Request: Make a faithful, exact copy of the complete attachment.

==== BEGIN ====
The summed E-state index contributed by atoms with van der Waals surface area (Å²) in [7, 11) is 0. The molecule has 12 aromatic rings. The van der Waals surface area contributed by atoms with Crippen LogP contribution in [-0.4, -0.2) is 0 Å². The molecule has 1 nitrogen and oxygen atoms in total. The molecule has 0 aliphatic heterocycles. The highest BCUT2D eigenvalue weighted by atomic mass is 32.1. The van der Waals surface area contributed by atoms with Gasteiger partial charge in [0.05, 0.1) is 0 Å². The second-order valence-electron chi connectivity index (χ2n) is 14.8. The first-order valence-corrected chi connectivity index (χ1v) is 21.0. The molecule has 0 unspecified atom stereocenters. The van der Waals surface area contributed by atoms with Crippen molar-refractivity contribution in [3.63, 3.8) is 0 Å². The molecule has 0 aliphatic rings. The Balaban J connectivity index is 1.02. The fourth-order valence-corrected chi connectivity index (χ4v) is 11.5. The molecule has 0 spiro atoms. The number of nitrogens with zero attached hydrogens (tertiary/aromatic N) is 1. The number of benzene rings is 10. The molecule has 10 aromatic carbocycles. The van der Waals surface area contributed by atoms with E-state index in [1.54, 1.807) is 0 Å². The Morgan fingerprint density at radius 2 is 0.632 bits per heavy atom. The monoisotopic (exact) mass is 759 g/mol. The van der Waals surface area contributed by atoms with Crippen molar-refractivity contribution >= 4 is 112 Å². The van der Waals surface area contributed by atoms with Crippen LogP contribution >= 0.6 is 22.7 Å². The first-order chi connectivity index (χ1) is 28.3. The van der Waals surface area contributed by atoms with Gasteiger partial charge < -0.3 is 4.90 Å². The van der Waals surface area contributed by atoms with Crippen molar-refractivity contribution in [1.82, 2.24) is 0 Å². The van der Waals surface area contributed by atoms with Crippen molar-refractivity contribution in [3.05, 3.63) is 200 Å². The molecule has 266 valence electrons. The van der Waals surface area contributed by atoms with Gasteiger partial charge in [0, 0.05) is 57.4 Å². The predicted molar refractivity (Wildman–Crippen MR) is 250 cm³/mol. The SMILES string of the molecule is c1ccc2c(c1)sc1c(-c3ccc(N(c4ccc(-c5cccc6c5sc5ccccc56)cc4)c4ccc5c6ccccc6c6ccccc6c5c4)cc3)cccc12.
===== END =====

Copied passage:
The summed E-state index contributed by atoms with van der Waals surface area (Å²) in [7, 11) is 0. The molecule has 12 aromatic rings. The van der Waals surface area contributed by atoms with Crippen LogP contribution in [-0.4, -0.2) is 0 Å². The molecule has 1 nitrogen and oxygen atoms in total. The molecule has 0 aliphatic heterocycles. The highest BCUT2D eigenvalue weighted by atomic mass is 32.1. The van der Waals surface area contributed by atoms with Gasteiger partial charge in [0.05, 0.1) is 0 Å². The second-order valence-electron chi connectivity index (χ2n) is 14.8. The first-order valence-corrected chi connectivity index (χ1v) is 21.0. The molecule has 0 unspecified atom stereocenters. The van der Waals surface area contributed by atoms with Crippen molar-refractivity contribution in [3.63, 3.8) is 0 Å². The molecule has 0 aliphatic rings. The Balaban J connectivity index is 1.02. The fourth-order valence-corrected chi connectivity index (χ4v) is 11.5. The molecule has 0 spiro atoms. The number of nitrogens with zero attached hydrogens (tertiary/aromatic N) is 1. The number of benzene rings is 10. The molecule has 10 aromatic carbocycles. The van der Waals surface area contributed by atoms with E-state index in [1.54, 1.807) is 0 Å². The Morgan fingerprint density at radius 2 is 0.632 bits per heavy atom. The monoisotopic (exact) mass is 759 g/mol. The van der Waals surface area contributed by atoms with Crippen molar-refractivity contribution >= 4 is 112 Å². The van der Waals surface area contributed by atoms with Crippen LogP contribution >= 0.6 is 22.7 Å². The first-order chi connectivity index (χ1) is 28.3. The van der Waals surface area contributed by atoms with Gasteiger partial charge < -0.3 is 4.90 Å². The van der Waals surface area contributed by atoms with Crippen molar-refractivity contribution in [1.82, 2.24) is 0 Å². The van der Waals surface area contributed by atoms with Crippen molar-refractivity contribution in [3.05, 3.63) is 200 Å². The molecule has 266 valence electrons. The van der Waals surface area contributed by atoms with Gasteiger partial charge in [0, 0.05) is 57.4 Å². The predicted molar refractivity (Wildman–Crippen MR) is 250 cm³/mol. The SMILES string of the molecule is c1ccc2c(c1)sc1c(-c3ccc(N(c4ccc(-c5cccc6c5sc5ccccc56)cc4)c4ccc5c6ccccc6c6ccccc6c5c4)cc3)cccc12.